"The most terrifying words in the Engligh language are, 'I'm from the government and I'm here to help.'"-Ronald Reagan
Aa717driver From United States of America, joined Feb 2002, 1566 posts, RR: 13
Reply 13, posted (11 years 4 months 1 week 1 day 16 hours ago) and read 6921 times:
Supa7E7--Well... TWA carried their A330 orders on the books as a liability (along with the RR Trent's that came with them). It impacted TWA's credit rating and was finally negotiated away when TWA converted them to A318 orders.
As for the rest of the post. After being through three bankruptcies with TWA and a brush with Ch.11 at AA and having intimate knowlege of the proceedings from a member of the creditor's committee on the last TWA filing, AND being on the APA BOD for the discussions and briefings prior to the brush with Ch. 11, I stand by my comments on the hurdles any company in Ch.11 faces when emerging from bankruptcy.
Because of its credit rating, TWA was paying as much for their MD80's as they would for a 757 at market rates. They had to go back to Carl Icahn to borrow money (in the mid-90's when money was flowing freely) because they couldn't get it anywhere else.
My kid may be able to order an A320. Whether he can pay for it is another matter. AND, more importantly (since my post had nothing to do with USAir's ability to order airplanes and everything to do with wanting to clear a liability off the balance sheet) having the A320 order on his balance sheet will negatively impact his ability to borrow money from me to buy more Yugi-Oh cards. TC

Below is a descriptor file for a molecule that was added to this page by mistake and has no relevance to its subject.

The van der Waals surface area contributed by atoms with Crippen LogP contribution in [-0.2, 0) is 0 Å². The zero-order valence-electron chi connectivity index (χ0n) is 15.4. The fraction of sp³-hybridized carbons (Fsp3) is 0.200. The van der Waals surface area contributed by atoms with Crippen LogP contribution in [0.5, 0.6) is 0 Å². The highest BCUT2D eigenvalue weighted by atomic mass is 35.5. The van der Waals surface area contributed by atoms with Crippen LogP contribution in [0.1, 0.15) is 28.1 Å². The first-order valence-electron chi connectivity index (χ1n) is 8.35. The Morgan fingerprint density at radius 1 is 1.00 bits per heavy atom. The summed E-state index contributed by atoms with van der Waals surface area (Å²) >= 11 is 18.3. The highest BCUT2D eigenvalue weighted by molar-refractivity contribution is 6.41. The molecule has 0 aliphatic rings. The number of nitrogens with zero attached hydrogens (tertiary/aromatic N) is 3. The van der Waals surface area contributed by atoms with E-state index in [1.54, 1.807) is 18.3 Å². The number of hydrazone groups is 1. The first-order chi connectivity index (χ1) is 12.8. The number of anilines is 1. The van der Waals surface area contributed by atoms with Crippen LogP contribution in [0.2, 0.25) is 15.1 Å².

A330323X From United States of America, joined Oct 2003, 3039 posts, RR: 40
Reply 15, posted (11 years 4 months 1 week 1 day 8 hours ago) and read 6475 times:
As far as I've heard, US is cancelling 35 options and receiving their money back for them. I believe US still will have on order the 19 A320-series aircraft, and I'm near-certain that US will still have on order the 10 A330-200 series aircraft. Those aircraft still on order will be delayed, though. How much, I'm not sure, and I'm not entirely sure on the rest of it at this point.